In reality, you can be for the legalisation of same-sex marriage regardless of your moral feelings about it and this is the stance that the DUP should be taking and promoting with their literature. It’s possible to be morally opposed to same-sex marriage whether it is legal or not, but it is obviously not possible to marry another person of the same sex if same-sex marriage is not legal. This is the difference that the DUP gloss over. Their moral opposition to same-sex marriage is unaffected by its legality, just as their moral opposition to different faiths is unaffected by their legality, just as the opposition of someone with a different faith (or no faith at all) to the Protestant religion does not require that it be outlawed.
4. “…Sinn Fein, the SDLP and Alliance for colluding to disrupt the status quo.”
Leaving aside context, ‘colluding’ is a bad word to describe the Union flag vote, as Peter Robinson (who wrote this section) acknowledges that the move was taken by ‘the 24 nationalist councillors facilitated by the 6 Alliance Party councillors every step of the way’. Secrecy is the main part of the definition for the word ‘collusion’ and illegality is also implied when it is used, though this will not materialise either barring an unexpected decision from the Equality Commission.
Given that it was wrong word to use anyway, why use a wrong word that also has such a loaded meaning in the context of Northern Irish politics? This was either an extremely careless choice or Peter Robinson is deliberately comparing the Union Flag vote to the involvement of state security forces in paramilitary murders. Assuming that it was a deliberate choice – and it is difficult to believe someone so used to speeches as the First Minister would choose such a loaded word inadvertently – it shows a total lack of perspective, incredible insensitivity and is needlessly inflammatory.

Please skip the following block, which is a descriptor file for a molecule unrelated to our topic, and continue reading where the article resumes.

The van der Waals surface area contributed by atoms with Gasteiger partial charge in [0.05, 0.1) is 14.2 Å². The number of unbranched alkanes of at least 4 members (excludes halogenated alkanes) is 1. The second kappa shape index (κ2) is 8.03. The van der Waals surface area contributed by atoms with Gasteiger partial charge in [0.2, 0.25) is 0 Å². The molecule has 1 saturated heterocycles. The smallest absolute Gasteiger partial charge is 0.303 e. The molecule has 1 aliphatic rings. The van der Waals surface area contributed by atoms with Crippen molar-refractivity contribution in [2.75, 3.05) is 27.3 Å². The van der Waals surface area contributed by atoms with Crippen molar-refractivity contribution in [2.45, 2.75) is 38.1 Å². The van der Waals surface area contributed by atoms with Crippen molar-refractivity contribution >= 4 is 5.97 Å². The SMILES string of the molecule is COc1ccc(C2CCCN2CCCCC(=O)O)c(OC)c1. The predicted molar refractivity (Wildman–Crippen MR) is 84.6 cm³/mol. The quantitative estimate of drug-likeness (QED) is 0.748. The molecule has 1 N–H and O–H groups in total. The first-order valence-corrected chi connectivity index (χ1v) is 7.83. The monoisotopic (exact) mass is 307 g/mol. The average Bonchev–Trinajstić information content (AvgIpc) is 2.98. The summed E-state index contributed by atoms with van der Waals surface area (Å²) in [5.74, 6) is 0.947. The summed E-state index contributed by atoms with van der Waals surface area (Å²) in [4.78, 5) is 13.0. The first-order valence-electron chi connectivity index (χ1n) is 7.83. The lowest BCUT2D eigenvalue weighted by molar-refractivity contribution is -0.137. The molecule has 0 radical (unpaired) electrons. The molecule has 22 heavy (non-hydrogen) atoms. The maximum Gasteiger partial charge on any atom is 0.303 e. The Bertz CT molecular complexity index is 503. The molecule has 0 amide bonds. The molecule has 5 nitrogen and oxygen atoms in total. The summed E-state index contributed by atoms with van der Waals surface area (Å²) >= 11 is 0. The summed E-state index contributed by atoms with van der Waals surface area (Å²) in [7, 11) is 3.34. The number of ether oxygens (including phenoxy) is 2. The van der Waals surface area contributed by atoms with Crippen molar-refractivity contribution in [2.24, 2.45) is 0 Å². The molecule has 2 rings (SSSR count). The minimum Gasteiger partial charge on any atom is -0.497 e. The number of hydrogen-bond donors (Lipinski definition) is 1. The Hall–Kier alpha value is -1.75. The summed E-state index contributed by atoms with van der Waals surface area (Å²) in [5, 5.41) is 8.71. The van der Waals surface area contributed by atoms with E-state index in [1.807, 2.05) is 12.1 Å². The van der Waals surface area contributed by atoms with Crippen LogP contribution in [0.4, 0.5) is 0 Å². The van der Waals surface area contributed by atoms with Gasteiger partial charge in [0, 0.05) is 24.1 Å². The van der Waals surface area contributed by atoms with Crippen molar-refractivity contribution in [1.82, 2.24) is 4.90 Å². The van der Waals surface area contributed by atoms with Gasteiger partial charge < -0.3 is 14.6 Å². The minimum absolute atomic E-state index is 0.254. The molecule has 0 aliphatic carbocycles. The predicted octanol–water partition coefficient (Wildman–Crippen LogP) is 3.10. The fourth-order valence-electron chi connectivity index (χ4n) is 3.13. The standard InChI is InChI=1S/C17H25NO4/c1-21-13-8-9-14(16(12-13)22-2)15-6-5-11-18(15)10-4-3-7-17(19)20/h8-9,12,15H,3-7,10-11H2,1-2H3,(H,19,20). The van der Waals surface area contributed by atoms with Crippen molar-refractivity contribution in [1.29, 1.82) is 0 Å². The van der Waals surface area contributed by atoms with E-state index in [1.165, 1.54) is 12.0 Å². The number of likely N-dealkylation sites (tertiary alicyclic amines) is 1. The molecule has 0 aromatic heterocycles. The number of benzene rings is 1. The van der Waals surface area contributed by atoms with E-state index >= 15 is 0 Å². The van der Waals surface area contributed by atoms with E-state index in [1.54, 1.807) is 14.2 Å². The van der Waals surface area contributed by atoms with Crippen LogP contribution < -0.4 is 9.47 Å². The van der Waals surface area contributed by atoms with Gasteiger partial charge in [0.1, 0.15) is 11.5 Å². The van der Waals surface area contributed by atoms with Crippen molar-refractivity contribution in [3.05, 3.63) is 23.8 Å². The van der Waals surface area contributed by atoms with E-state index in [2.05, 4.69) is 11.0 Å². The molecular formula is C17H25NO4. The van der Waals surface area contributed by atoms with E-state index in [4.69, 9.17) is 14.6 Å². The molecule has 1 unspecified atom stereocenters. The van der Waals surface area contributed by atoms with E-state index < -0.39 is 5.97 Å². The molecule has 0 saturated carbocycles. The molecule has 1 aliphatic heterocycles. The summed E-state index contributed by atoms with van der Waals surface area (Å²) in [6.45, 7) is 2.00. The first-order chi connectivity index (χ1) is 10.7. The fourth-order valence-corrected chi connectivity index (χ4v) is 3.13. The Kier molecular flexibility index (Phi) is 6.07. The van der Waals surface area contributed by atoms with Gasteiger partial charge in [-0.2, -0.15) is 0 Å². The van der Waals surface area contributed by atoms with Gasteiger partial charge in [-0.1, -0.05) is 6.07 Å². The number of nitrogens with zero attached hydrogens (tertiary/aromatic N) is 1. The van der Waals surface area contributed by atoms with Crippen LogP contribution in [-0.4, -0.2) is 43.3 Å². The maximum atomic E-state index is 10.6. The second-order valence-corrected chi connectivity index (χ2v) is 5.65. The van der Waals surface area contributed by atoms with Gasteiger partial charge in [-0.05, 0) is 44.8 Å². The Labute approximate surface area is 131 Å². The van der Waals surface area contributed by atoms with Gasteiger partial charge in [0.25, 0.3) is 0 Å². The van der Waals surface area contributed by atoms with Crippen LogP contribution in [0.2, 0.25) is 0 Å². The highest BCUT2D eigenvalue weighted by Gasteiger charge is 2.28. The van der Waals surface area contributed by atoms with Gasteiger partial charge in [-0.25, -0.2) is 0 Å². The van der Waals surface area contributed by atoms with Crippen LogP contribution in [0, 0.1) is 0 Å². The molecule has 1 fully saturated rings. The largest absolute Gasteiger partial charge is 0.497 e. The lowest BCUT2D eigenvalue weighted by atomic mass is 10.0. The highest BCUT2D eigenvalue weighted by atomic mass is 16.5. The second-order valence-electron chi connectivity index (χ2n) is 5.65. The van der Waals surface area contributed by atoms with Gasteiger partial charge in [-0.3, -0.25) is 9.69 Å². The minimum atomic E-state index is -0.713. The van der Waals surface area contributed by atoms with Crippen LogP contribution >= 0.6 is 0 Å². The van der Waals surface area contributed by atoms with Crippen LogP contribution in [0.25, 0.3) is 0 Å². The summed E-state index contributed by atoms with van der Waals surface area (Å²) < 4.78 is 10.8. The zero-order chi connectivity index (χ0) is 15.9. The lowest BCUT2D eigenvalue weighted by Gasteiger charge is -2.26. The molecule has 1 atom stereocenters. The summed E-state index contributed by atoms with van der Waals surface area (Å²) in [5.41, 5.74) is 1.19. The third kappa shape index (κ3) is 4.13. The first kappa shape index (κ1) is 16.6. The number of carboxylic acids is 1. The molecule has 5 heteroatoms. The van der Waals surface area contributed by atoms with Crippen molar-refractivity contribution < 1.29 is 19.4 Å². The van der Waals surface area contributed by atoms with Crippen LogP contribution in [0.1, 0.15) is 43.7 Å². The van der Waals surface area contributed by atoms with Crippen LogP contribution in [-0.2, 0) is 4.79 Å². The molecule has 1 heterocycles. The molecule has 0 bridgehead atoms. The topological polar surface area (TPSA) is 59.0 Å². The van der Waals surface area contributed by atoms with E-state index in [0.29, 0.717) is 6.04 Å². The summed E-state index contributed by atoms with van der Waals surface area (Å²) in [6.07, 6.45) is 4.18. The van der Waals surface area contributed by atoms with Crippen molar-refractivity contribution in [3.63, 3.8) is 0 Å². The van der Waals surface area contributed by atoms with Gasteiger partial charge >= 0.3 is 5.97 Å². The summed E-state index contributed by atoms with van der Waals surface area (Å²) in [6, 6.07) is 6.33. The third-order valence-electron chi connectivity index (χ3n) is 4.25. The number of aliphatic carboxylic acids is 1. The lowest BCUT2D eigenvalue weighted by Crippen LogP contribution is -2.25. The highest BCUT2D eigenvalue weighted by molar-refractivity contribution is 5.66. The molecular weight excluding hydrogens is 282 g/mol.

5. “96% of the public responses supported the retention of the Union flag and less than 10 out of 16,600 responses supported designated days.”
There is no information on how, when or where this polls was carried out, what the questions were, their level of response etc. There isn’t even evidence that it occurred, although it obviously wouldn’t be difficult to poll specific areas of Belfast where these results could be obtained, so I don’t doubt that it did. The lack of transparency is the problem, as the figures are presented as if they represent the public at large, whereas Spotlight polls showed that even immediately after the vote, only a slight majority support the right of protesters to take to the streets at all, and 77% thought the protests should stop by late January, which indicates that the DUP are concealing something in the methodology of the polls they cite in order to inflate the perceived level of opposition to the Union flag vote.
6. “Scores of police officers have been injured and many of the young people involved in the violence will emerge…with nothing to show…but a criminal record. All of this because of an unwanted and unnecessary decision of Sinn Fein, SDLP and Alliance.”
Here Peter Robinson is laying the blame for the violence carried out by those who disagree with a political decision at the door of those who took the political decision. This is at odds with the central message his and other parties have publicly stressed since the beginning of the peace process – that violence is not an appropriate response to political disagreement. Like the use of the word ‘collusion’ above, this is either extremely poor phrasing – to the point of unbelievably poor – or counter-productive, hypocritical, insensitive and needlessly inflammatory.